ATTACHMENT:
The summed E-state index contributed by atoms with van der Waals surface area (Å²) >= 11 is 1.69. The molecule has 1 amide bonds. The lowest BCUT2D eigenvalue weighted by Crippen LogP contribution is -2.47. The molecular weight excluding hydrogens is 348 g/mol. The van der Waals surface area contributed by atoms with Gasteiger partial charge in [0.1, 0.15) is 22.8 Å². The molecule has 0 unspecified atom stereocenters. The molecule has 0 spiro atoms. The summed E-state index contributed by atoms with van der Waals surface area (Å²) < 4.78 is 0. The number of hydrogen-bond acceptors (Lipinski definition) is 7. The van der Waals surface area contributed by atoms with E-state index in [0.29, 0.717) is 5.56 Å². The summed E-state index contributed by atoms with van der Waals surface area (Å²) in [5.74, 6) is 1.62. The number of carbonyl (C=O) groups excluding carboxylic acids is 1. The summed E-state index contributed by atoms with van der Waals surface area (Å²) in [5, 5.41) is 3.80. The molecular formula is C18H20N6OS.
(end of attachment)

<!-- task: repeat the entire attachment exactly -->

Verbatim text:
The summed E-state index contributed by atoms with van der Waals surface area (Å²) >= 11 is 1.69. The molecule has 1 amide bonds. The lowest BCUT2D eigenvalue weighted by Crippen LogP contribution is -2.47. The molecular weight excluding hydrogens is 348 g/mol. The van der Waals surface area contributed by atoms with Gasteiger partial charge in [0.1, 0.15) is 22.8 Å². The molecule has 0 unspecified atom stereocenters. The molecule has 0 spiro atoms. The summed E-state index contributed by atoms with van der Waals surface area (Å²) < 4.78 is 0. The number of hydrogen-bond acceptors (Lipinski definition) is 7. The van der Waals surface area contributed by atoms with E-state index in [0.29, 0.717) is 5.56 Å². The summed E-state index contributed by atoms with van der Waals surface area (Å²) in [5.74, 6) is 1.62. The number of carbonyl (C=O) groups excluding carboxylic acids is 1. The summed E-state index contributed by atoms with van der Waals surface area (Å²) in [5, 5.41) is 3.80. The molecular formula is C18H20N6OS.